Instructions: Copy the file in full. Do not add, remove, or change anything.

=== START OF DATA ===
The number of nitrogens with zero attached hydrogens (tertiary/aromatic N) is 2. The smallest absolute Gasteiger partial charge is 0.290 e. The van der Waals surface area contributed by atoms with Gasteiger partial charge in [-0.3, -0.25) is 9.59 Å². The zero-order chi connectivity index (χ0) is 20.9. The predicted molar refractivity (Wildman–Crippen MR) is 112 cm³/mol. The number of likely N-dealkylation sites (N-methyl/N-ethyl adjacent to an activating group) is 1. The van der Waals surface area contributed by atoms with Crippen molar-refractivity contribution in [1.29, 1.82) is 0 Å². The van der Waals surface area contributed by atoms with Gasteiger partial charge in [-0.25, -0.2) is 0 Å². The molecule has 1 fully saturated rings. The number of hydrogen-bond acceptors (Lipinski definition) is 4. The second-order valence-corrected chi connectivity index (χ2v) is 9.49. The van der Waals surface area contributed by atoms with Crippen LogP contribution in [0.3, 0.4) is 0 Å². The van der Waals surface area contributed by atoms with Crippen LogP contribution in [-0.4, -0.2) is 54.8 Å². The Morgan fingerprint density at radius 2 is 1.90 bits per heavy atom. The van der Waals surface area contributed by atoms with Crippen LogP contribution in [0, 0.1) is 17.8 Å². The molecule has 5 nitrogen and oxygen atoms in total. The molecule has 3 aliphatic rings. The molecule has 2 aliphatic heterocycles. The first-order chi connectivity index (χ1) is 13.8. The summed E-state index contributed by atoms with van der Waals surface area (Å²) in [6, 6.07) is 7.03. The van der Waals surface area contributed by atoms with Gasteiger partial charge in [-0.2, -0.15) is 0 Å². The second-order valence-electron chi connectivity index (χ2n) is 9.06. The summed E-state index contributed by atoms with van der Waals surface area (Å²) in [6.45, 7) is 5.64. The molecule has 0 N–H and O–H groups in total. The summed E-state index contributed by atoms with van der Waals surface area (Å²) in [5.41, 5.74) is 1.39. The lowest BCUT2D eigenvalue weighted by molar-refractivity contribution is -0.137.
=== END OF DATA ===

The number of nitrogens with zero attached hydrogens (tertiary/aromatic N) is 2. The smallest absolute Gasteiger partial charge is 0.290 e. The van der Waals surface area contributed by atoms with Gasteiger partial charge in [-0.3, -0.25) is 9.59 Å². The zero-order chi connectivity index (χ0) is 20.9. The predicted molar refractivity (Wildman–Crippen MR) is 112 cm³/mol. The number of likely N-dealkylation sites (N-methyl/N-ethyl adjacent to an activating group) is 1. The van der Waals surface area contributed by atoms with Crippen molar-refractivity contribution in [1.29, 1.82) is 0 Å². The van der Waals surface area contributed by atoms with Gasteiger partial charge in [-0.25, -0.2) is 0 Å². The molecule has 1 fully saturated rings. The number of hydrogen-bond acceptors (Lipinski definition) is 4. The second-order valence-corrected chi connectivity index (χ2v) is 9.49. The van der Waals surface area contributed by atoms with Crippen LogP contribution in [0.3, 0.4) is 0 Å². The van der Waals surface area contributed by atoms with Crippen LogP contribution in [-0.4, -0.2) is 54.8 Å². The Morgan fingerprint density at radius 2 is 1.90 bits per heavy atom. The van der Waals surface area contributed by atoms with Crippen LogP contribution in [0, 0.1) is 17.8 Å². The molecule has 5 nitrogen and oxygen atoms in total. The molecule has 3 aliphatic rings. The molecule has 2 aliphatic heterocycles. The first-order chi connectivity index (χ1) is 13.8. The summed E-state index contributed by atoms with van der Waals surface area (Å²) in [6, 6.07) is 7.03. The van der Waals surface area contributed by atoms with Gasteiger partial charge in [-0.2, -0.15) is 0 Å². The second-order valence-electron chi connectivity index (χ2n) is 9.06. The summed E-state index contributed by atoms with van der Waals surface area (Å²) in [6.45, 7) is 5.64. The molecule has 0 N–H and O–H groups in total. The summed E-state index contributed by atoms with van der Waals surface area (Å²) in [5.41, 5.74) is 1.39. The lowest BCUT2D eigenvalue weighted by molar-refractivity contribution is -0.137.